As Donald Trump’s controversial presidency has sparked a new wave of civil disobedience and activism, Republicans have set their sights on making life more difficult for protesters.
Arizona is among a list of states that are trying to infringe on people's First Amendment rights by discouraging protests.
On Wednesday, the Arizona Senate voted 17-13 to send SB 1142 to the House, which would expand the state’s racketeering laws to include rioting, Jezebel reports.
The definition of rioting was also broadened to include any damage to property. Under the bill, the government would have the right to criminally prosecute and seize assets of anyone at a protest where any property damage occurs.
On the surface, it might not seem so bad. Cracking down on rioters could be a great way to curve violence and destruction to cities, right?
The bill doesn’t just target those who actually cause damage but all protesters, peaceful or otherwise.
Democratic Sen. Steve Farley offered an example to the Arizona Capitol Times to explain how, in most cases, there’s no way to pinpoint who smashed a window or set a trash can on fire in a mass protest, so all demonstrators suffer.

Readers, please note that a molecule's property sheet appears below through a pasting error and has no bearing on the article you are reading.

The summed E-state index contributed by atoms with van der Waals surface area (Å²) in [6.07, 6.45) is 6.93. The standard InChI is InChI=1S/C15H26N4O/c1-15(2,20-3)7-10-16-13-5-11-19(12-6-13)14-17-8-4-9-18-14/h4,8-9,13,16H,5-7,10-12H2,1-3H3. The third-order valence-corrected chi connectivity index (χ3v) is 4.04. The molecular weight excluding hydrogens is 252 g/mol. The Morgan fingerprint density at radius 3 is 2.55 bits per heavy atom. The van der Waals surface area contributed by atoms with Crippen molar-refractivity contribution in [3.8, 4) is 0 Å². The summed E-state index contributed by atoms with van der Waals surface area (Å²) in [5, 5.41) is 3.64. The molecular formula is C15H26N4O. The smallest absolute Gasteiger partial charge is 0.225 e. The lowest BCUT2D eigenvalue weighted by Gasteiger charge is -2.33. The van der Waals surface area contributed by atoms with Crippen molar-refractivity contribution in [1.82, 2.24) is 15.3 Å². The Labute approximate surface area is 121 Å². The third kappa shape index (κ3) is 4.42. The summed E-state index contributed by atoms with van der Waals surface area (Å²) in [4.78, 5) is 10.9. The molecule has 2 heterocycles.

“For example, Farley said, a ‘Tea Party’ group wanting to protest a property tax hike might get permits, publicize the event and have a peaceful demonstration. And one person, possibly from the other side, starts breaking the windows of a car.
And all of a sudden the organizers of that march, the local Tea Party, are going to be under indictment from the county attorney in the county that raised those property taxes. That will have a chilling effect on anybody, right or left, who wants to protest something the government has done.”
Democratic Sen. Andrea Dalessandro noted how this legislation is also likely to affect certain demographics more than others.
“I’m fearful that ‘riot’ is in the eyes of the beholder and that this bill will apply more strictly to minorities and people trying to have their voice heard,” she said.
This Trump era is truly signaling death to democracy as we know it.
Banner/Thumbnail Credit: Reuters